This the single most expensive piece in my garage gym. At just under $1000 brand new, the Concept 2 Indoor Rower a big cost, that I think is well worth it.
Customer Service: n/a
This is the single and biggest drawback to buying a Concept 2 – the high price tag. $1000 is an exorbitant price to pay and is the single most expensive piece of equipment in my garage gym. In fact, you could buy all of this equipment for the sam price:
- Titan T3 rack,
- CAP OB-86b barbell
- A pair of CAP 45lb plates
- EliteFTS Safety Squat Bar
But to simply see this as $1,000 is selling the Concept 2 short, because this isn’t purely about price, it’s about the overall value of the price to what you get and the Concept 2 is a great piece of gear at this price.
The Concept 2 Rower is not only a popular choice for many home gyms, but in almost every commercial gym I have ever stepped into. In fact, I can’t recall ever seeing another type of rowing machine in any gym; 24 Hour Fitness, LA Fitness, numerous CrossFit and powerlifting gyms, even the gyms I used to go to in Australia. It was either the gym had a Concept 2 rowing machine or it had no rowing machines. They are that prolific.
The model D comes with a 2 year warranty, the model E comes with a 5 year warranty. I’ve had my rower for about one year and there have been no issues at all. I read the maintenance section of the manual, which is mainly aimed at commercial users and is based on hours used. Recently I have been lagging with the oiling of the chain, however nothing else has been necessary, no tightening of any screws, no wearing down of any handles or bolts. For perspective I use the rower an average an hour a week, so I would say it’s very light use relative to commercial settings. The rower feels just like it did day one.
The quality of the Concept 2 rower is apparent, especially in a home setting where the unit is completely overbuilt for the application. Not only is it used by one to two people, it is gets a lot of downtime in between uses. The rower doesn’t seem as much abuse as it would in the commercial setting it was designed for. My capacity for rowing speed is well under a lot of people who would otherwise use the machine, so I haven’t been able to ‘test its limits’ via the rowing mechanism. I would also argue that a home/garage gym owner will take better care of their equipment that the average gym goer.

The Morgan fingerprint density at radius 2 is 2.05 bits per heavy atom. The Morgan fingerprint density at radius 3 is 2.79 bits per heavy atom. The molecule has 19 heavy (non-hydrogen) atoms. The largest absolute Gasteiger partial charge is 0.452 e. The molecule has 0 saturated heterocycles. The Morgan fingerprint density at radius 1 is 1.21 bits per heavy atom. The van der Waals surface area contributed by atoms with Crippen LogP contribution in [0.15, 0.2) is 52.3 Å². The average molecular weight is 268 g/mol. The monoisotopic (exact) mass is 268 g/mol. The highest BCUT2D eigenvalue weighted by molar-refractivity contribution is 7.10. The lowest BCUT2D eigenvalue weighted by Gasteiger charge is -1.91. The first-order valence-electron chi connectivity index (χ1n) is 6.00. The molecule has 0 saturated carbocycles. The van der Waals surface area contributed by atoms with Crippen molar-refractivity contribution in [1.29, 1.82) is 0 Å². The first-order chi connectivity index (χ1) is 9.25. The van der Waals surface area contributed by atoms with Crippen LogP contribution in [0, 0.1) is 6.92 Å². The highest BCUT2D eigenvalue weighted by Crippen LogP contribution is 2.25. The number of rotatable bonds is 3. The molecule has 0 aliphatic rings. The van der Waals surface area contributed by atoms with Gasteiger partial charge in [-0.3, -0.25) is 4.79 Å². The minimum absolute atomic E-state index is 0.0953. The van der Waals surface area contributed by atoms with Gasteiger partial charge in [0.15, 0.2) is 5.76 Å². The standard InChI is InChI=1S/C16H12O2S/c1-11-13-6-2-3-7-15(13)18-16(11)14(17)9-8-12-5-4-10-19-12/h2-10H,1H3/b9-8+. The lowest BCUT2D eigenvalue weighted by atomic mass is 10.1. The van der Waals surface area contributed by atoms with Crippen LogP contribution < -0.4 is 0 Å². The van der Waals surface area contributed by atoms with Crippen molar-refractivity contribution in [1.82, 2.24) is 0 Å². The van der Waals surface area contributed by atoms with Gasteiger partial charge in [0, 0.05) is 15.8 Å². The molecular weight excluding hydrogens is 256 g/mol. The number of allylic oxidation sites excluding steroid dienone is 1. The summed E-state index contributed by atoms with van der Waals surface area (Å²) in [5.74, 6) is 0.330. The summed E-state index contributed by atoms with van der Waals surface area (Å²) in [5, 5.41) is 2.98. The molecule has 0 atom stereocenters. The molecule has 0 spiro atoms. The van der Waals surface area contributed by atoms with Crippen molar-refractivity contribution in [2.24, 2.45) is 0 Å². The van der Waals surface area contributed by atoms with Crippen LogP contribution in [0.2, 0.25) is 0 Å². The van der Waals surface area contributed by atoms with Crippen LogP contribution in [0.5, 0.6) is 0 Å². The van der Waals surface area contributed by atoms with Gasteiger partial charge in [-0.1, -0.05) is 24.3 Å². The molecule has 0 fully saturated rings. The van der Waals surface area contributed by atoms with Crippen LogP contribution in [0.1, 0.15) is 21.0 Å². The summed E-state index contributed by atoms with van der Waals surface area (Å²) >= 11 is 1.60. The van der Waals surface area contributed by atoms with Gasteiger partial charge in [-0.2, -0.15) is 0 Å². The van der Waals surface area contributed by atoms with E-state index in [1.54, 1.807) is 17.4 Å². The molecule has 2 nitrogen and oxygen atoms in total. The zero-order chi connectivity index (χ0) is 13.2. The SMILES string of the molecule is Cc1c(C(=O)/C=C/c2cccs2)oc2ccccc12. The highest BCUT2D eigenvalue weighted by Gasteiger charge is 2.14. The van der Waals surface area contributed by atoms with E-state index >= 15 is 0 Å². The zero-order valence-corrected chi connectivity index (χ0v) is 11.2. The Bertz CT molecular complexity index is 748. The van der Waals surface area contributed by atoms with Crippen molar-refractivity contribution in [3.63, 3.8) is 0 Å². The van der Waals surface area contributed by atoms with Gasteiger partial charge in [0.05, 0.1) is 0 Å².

There is nothing much to criticize about the Model D, the unit breaks apart into two pieces for easier (recommended) storage. However, for convenience I tend to store it in one piece standing upright. I haven’t had any issues storing it this way.
I was concerned about the two wheels that are used to move the unit around, however I have moved this thing around lot and there have been no issues. The legs bend a little bit during moving around and taking apart, but once the unit is setup, the unit is solid.
The handle and seat aren’t anything special and get the job done. Sometimes I feel like pad on the seat would be nice, but I haven’t gotten around to it and now I’m used to the hard bench.
The other item that has potential to break are the foot steps & strap setups. This was the only thing I ever noticed at the commercial gyms that would break, and I’m certain it was due to abuse from other patrons. My only little complaint is the foot strap does loosen over the course of a row, it usually starts after five minutes. However, it’s been such a low issue that I haven’t researched how to fix it, until now. Two suggestions are to double loop the straps in the locking mechanism for a tighter lock and second, is to row strapless and adopt a rowing technique that requires no ‘toe pull’.
The computer is neat, it has all the relevant information needed. I haven’t had to replace the batteries since purchasing. The games they place are a great feature and entertained my 8-12 year old cousins on a recent visit (Yes, the Concept 2 held up to some abuse from several children, playing on it and around it). Again, nitpicking, would be the inability to customize the information displayed on the screen. Rather than cycling through the different measurements, I would like to be able to customize the display to only show information that I want to see.